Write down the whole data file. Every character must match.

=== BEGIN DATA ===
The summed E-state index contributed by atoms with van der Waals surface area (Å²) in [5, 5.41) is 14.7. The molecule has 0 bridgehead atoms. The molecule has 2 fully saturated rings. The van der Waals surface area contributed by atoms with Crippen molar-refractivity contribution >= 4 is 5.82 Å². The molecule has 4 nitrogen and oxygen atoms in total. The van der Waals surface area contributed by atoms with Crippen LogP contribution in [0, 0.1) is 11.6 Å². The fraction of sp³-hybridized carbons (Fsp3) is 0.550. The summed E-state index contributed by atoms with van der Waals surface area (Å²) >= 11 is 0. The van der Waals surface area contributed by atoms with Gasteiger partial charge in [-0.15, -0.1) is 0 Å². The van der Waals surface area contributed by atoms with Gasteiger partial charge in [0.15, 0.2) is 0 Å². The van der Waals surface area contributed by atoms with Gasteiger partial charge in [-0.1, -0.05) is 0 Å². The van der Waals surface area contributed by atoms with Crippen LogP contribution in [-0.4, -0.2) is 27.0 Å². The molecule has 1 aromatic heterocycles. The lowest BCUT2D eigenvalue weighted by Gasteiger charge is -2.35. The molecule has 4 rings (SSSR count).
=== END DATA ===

The summed E-state index contributed by atoms with van der Waals surface area (Å²) in [5, 5.41) is 14.7. The molecule has 0 bridgehead atoms. The molecule has 2 fully saturated rings. The van der Waals surface area contributed by atoms with Crippen molar-refractivity contribution >= 4 is 5.82 Å². The molecule has 4 nitrogen and oxygen atoms in total. The van der Waals surface area contributed by atoms with Crippen LogP contribution in [0, 0.1) is 11.6 Å². The fraction of sp³-hybridized carbons (Fsp3) is 0.550. The summed E-state index contributed by atoms with van der Waals surface area (Å²) >= 11 is 0. The van der Waals surface area contributed by atoms with Gasteiger partial charge in [-0.15, -0.1) is 0 Å². The van der Waals surface area contributed by atoms with Gasteiger partial charge in [0.15, 0.2) is 0 Å². The van der Waals surface area contributed by atoms with Gasteiger partial charge in [-0.1, -0.05) is 0 Å². The van der Waals surface area contributed by atoms with Crippen LogP contribution in [-0.4, -0.2) is 27.0 Å². The molecule has 1 aromatic heterocycles. The lowest BCUT2D eigenvalue weighted by Gasteiger charge is -2.35. The molecule has 4 rings (SSSR count).